a. Chain of Custody
Appellant's second point regarding chain of custody centers around his complaint that the State wholly failed to elicit any testimony positively identifying the swabs analyzed by the laboratory that performed the DNA analysis as having come from the victim. We address this point under the familiar abuse-of-discretion standard. See Montgomery v. State, 810 S.W.2d 372, 391 (Tex.Crim.App.1991) (op. on reh'g).
b. Applicable Law
Rule 901(a) provides that “[t]he requirement of authentication or identification as a condition precedent to admissibility is satisfied by evidence sufficient to support a finding that the matter in question is what its proponent claims.” See tex.R. Evid. 901(a). It is well settled that minor theoretical breaches in the chain of custody go to the weight rather than to the admissibility of the evidence. See, e.g., DeLeon v. State, 505 S.W.2d 288, 289 (Tex.Crim.App.1974). Proof of the beginning and end of the chain will support admission of the evidence barring any showing of tampering or alteration. See Stoker v. State, 788 S.W.2d 1, 10 (Tex.Crim.App.1989), cert. denied, 498 U.S. 951, 111 S.Ct. 371, 112 L.Ed.2d 333 (1990).
For trial purposes, the victim was identified as “Christina,” and had been assigned pseudonym number 92-111850. She testified that after she was assaulted by Appellant, she was taken to a hospital and examined by a doctor. Officer Thomas Farris, who went to the hospital to meet with Christina, testified that he was given a sealed sex crime kit from Sheila Harvey, a nurse, and that the kit was given the identifying number 92-111850. Farris took the kit to the police department and placed it in a secured locker. He further testified there was no evidence of tampering.
Harvey testified that she was present during the examination of the victim. After the sex crime kit was sealed, she personally handed it to the police officer who accompanied Christina.
There was testimony that the sex crime kit was removed from the property room, mailed to the DPS laboratory by certified mail, received by the laboratory serologist in a sealed condition, secured in a locked vault, and then removed and transported to the DNA laboratory. Additionally, Appellant's blood sample is easily traced through the testimony of John Little, an investigator for the Wichita County Attorney's Office, from the time the blood was drawn until the time it was delivered to the DNA laboratory for analysis. Testing revealed that the genetic profile obtained from the sperm taken from Christina was identical to the genetic profile obtained from Appellant's blood.
We hold that the trial court did not abuse its discretion in admitting the DNA evidence. Point two is overruled.
Having sustained point one, we reverse and remand this case to the trial court for a new punishment hearing.
1. Appellant does not separately brief his federal and state constitutional questions. His analysis with regard to this point is based solely on article 38.08 of the code of criminal procedure. Therefore, we decline to address the constitutional issues as inadequately briefed. See tex.R.App. P. 38.1(h); Moore v. State, 935 S.W.2d 124, 128 (Tex.Crim.App.1996), cert. denied, 520 U.S. 1219, 117 S.Ct. 1711, 137 L.Ed.2d 835 (1997); Heitman v. State, 815 S.W.2d 681, 691 n. 23 (Tex.Crim.App.1991).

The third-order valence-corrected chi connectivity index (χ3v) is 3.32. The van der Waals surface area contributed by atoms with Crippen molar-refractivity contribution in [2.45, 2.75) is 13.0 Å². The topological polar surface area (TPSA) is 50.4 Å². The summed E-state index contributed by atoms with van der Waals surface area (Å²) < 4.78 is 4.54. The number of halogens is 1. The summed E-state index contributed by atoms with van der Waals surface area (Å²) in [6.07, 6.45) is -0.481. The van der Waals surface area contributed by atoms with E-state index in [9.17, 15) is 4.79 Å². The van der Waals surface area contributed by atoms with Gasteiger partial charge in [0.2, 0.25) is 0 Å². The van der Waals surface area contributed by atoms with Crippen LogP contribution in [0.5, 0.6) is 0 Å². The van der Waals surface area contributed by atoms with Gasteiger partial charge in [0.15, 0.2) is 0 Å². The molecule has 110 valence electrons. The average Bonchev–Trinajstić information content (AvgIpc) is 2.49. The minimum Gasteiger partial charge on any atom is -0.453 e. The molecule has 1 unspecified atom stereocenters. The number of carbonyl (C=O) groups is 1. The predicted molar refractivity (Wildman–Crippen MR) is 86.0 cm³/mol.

2. Remorse is defined as a growing distress arising from a sense of guilt for past wrongs. See webster's Third New Int'l Dictionary 1921 (1981). It calls for some outward action. The only evidence of outward action in this record by Appellant was his invocation of his right to remain silent.
3. The State also argues that if the second question regarding remorse posed by the prosecutor was in fact a comment on Appellant's failure to testify, then so was the immediately preceding question which insinuated that Appellant had never accepted responsibility for the crime. Thus, the State contends, Appellant's objection, which came after the second remorse statement, was untimely in that Appellant failed to object as soon as the objectionable nature of the argument first became apparent. We disagree. The immediately preceding comment that Appellant had never accepted responsibility for the crime is distinguishable. To “accept responsibility” means to receive or consent to moral, legal, or mental accountability. See webster's Third New Int'l Dictionary 1935 (1981). This does not necessarily require any outward action on the part of Appellant. The statement could properly be viewed as a plea for law enforcement.
4. Defense counsel objected to that argument as being outside the record. The trial court sustained the objection and instructed the jury to disregard it.
5. In point three, Appellant argues the DNA evidence was erroneously admitted based on rule 705. See tex.R. Evid. 705. We decline to address this point because Appellant objected at trial on grounds of irrelevancy, insufficient chain of custody, and spoliation. Because Appellant's complaint on appeal does not comport with the complaint made in the trial court, any error as to rule 705 is waived. See House v. State, 947 S.W.2d 251, 253 (Tex.Crim.App.1997). We overrule point three on that basis.
WILLIAM BRIGHAM, Justice (Retired).